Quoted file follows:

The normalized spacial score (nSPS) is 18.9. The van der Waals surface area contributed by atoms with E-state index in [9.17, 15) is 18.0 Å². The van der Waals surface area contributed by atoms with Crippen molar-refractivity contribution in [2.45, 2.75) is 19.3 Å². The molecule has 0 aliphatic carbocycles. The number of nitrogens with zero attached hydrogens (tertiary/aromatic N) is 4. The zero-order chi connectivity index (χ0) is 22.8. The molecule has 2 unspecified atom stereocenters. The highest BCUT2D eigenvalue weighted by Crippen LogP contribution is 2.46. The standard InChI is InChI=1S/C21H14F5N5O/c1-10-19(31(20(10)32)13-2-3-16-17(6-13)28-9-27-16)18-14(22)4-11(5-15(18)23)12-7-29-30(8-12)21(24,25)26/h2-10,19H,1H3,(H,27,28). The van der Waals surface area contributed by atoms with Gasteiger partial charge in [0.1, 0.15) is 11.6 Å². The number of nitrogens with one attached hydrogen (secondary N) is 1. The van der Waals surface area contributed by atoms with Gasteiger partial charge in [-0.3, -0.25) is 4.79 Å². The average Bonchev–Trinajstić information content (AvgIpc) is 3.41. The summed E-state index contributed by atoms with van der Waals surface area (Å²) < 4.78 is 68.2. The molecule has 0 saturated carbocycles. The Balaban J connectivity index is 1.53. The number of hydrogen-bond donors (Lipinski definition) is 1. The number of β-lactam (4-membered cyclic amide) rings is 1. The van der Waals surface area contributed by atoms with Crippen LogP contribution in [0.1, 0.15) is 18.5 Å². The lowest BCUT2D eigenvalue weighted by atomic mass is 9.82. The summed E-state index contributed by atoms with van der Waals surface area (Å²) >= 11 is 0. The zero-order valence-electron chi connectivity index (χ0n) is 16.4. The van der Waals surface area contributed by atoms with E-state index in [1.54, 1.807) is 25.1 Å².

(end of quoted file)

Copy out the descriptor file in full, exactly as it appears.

The normalized spacial score (nSPS) is 18.9. The van der Waals surface area contributed by atoms with E-state index in [9.17, 15) is 18.0 Å². The van der Waals surface area contributed by atoms with Crippen molar-refractivity contribution in [2.45, 2.75) is 19.3 Å². The molecule has 0 aliphatic carbocycles. The number of nitrogens with zero attached hydrogens (tertiary/aromatic N) is 4. The zero-order chi connectivity index (χ0) is 22.8. The molecule has 2 unspecified atom stereocenters. The highest BCUT2D eigenvalue weighted by Crippen LogP contribution is 2.46. The standard InChI is InChI=1S/C21H14F5N5O/c1-10-19(31(20(10)32)13-2-3-16-17(6-13)28-9-27-16)18-14(22)4-11(5-15(18)23)12-7-29-30(8-12)21(24,25)26/h2-10,19H,1H3,(H,27,28). The van der Waals surface area contributed by atoms with Gasteiger partial charge in [0.1, 0.15) is 11.6 Å². The number of nitrogens with one attached hydrogen (secondary N) is 1. The van der Waals surface area contributed by atoms with Gasteiger partial charge in [-0.3, -0.25) is 4.79 Å². The average Bonchev–Trinajstić information content (AvgIpc) is 3.41. The summed E-state index contributed by atoms with van der Waals surface area (Å²) < 4.78 is 68.2. The molecule has 0 saturated carbocycles. The Balaban J connectivity index is 1.53. The number of hydrogen-bond donors (Lipinski definition) is 1. The number of β-lactam (4-membered cyclic amide) rings is 1. The van der Waals surface area contributed by atoms with Crippen LogP contribution in [0.1, 0.15) is 18.5 Å². The lowest BCUT2D eigenvalue weighted by atomic mass is 9.82. The summed E-state index contributed by atoms with van der Waals surface area (Å²) >= 11 is 0. The zero-order valence-electron chi connectivity index (χ0n) is 16.4. The van der Waals surface area contributed by atoms with E-state index in [1.54, 1.807) is 25.1 Å².